mirror, mirror...sitting in front of me

i've been thinking a lot about the role of interviews: their purpose, the social dynamics, the physical interactions and linguistic jockeying... i recently interviewed two young men who i had only for a very short time prior to engaging in this rather intimate exchange. in this setup, i, a stranger, asked them to share with me aspects of their lives, how they felt about learning in their lives, and asked them to reflect - out loud - about these big ideas while being recorded onto minidisc. what was most surprising to me, however, was the enthusiasm with which each participated in this event. after each interview, as we engaged in an impromptu debrief of our conversation, both young men described the time that had just transpired as cathartic and enjoyable.

shortly following these interviews i was talking with a woman about a different project and we were settling on a time for me to interview her. i have known this woman for a little while now and so the background for the interview is different, yet she said something that made me wonder about my conversations with the two young men: she remarked that she was happy to do an interview and said that she, like anyone else, would welcome the chance to talk more and reflect on everyday goings on. in saying so she hinted that an interview would almost be a luxury.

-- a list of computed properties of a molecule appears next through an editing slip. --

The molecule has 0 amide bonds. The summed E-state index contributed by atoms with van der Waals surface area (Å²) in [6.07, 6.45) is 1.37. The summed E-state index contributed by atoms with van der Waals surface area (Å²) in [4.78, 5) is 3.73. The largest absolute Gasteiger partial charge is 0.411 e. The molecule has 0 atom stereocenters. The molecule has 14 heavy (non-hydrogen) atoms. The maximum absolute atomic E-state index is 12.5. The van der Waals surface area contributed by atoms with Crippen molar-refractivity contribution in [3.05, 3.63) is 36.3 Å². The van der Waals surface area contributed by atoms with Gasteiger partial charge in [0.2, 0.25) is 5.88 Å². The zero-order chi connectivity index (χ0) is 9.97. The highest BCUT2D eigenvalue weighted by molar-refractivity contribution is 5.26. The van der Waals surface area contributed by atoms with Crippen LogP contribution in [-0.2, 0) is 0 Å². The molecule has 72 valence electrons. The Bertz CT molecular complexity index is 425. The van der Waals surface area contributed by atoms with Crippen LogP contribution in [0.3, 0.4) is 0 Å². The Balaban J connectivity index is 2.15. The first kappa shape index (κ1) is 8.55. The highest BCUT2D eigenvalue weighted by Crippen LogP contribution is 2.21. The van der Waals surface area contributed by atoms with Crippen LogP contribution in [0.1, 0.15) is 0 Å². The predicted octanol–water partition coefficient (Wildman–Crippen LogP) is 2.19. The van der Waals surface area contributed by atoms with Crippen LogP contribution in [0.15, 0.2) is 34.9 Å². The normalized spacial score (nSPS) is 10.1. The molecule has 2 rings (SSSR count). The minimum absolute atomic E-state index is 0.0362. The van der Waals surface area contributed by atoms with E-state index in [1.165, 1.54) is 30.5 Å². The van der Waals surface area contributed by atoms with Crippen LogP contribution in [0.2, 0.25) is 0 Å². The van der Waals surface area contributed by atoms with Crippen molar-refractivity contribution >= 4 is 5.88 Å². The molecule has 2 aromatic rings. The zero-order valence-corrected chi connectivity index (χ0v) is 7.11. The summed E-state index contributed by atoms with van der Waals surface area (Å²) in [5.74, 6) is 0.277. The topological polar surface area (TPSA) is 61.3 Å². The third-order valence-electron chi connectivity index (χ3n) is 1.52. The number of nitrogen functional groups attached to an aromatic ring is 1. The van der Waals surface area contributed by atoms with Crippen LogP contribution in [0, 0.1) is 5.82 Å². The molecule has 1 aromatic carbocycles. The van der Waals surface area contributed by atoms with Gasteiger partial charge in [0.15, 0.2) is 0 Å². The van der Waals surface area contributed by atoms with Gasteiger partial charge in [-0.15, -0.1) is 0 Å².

this got me thinking about the role of interviews in how we gather data with young people. if interviews are so out of sync with their usual discourse patterns, what role do they really play in research with youth? linguists and linguistic anthropologists have wrestled with this question in other ways, noting that the interview itself is a peculiar speech event. thus, the information gathered must be engaged with the proverbial grain of salt. but this line of thinking strengthens the case of those of us who are seeking new ways to engage and include young people's perspectives, positionalities, and imaginations in our work. i would argue that the peculiarity of "the interview" demands that we rework and re-imagine methods that create opportunities for youth-full reflections...

with that said, there seems to be something valuable and significant about "the interview" in talking with and learning from young people, particularly in honoring the historical importance and tradition of oral history. ... and in collectively creating still more spaces for more voices to be heard oustide the construct of interviews.

when i asked one of the young men to expand on his remark that he had really enjoyed our conversation, he paused... and then noted that this was the first time he had had a chance to talk about "some of that stuff" and that it felt good to do so. it is my/our responsibility to make sure that his "stuff" is handled with respect.

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